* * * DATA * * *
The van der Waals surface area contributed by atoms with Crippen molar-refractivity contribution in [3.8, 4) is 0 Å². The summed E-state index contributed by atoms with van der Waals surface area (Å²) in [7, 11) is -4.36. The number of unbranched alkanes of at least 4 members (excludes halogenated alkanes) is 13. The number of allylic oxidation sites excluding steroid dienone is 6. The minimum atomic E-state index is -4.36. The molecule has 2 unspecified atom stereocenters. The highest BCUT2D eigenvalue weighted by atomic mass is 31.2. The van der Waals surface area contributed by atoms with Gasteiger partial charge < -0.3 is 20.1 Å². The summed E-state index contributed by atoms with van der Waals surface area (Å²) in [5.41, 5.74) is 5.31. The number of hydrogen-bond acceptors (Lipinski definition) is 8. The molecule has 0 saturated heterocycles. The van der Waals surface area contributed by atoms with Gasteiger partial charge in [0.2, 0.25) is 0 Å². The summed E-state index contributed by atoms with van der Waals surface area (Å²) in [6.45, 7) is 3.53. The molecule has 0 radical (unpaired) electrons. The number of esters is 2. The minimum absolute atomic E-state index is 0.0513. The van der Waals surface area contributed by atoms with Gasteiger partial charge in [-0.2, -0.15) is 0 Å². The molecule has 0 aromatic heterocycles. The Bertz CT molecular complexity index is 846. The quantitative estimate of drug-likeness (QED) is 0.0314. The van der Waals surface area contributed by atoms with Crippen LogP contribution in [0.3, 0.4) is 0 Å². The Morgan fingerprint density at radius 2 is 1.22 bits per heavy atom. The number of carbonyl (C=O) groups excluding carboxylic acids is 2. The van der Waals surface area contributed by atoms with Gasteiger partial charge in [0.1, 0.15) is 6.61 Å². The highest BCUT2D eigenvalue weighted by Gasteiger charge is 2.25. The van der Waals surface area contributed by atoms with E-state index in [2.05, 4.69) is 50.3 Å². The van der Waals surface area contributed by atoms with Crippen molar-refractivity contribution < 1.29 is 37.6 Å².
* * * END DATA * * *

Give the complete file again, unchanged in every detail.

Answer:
The van der Waals surface area contributed by atoms with Crippen molar-refractivity contribution in [3.8, 4) is 0 Å². The summed E-state index contributed by atoms with van der Waals surface area (Å²) in [7, 11) is -4.36. The number of unbranched alkanes of at least 4 members (excludes halogenated alkanes) is 13. The number of allylic oxidation sites excluding steroid dienone is 6. The minimum atomic E-state index is -4.36. The molecule has 2 unspecified atom stereocenters. The highest BCUT2D eigenvalue weighted by atomic mass is 31.2. The van der Waals surface area contributed by atoms with Gasteiger partial charge < -0.3 is 20.1 Å². The summed E-state index contributed by atoms with van der Waals surface area (Å²) in [5.41, 5.74) is 5.31. The number of hydrogen-bond acceptors (Lipinski definition) is 8. The molecule has 0 saturated heterocycles. The van der Waals surface area contributed by atoms with Gasteiger partial charge in [0.2, 0.25) is 0 Å². The summed E-state index contributed by atoms with van der Waals surface area (Å²) in [6.45, 7) is 3.53. The molecule has 0 radical (unpaired) electrons. The number of esters is 2. The minimum absolute atomic E-state index is 0.0513. The van der Waals surface area contributed by atoms with Gasteiger partial charge in [-0.2, -0.15) is 0 Å². The molecule has 0 aromatic heterocycles. The Bertz CT molecular complexity index is 846. The quantitative estimate of drug-likeness (QED) is 0.0314. The van der Waals surface area contributed by atoms with Crippen LogP contribution in [0.3, 0.4) is 0 Å². The Morgan fingerprint density at radius 2 is 1.22 bits per heavy atom. The number of carbonyl (C=O) groups excluding carboxylic acids is 2. The van der Waals surface area contributed by atoms with Gasteiger partial charge in [0.1, 0.15) is 6.61 Å². The highest BCUT2D eigenvalue weighted by Gasteiger charge is 2.25. The van der Waals surface area contributed by atoms with E-state index in [2.05, 4.69) is 50.3 Å². The van der Waals surface area contributed by atoms with Crippen molar-refractivity contribution < 1.29 is 37.6 Å².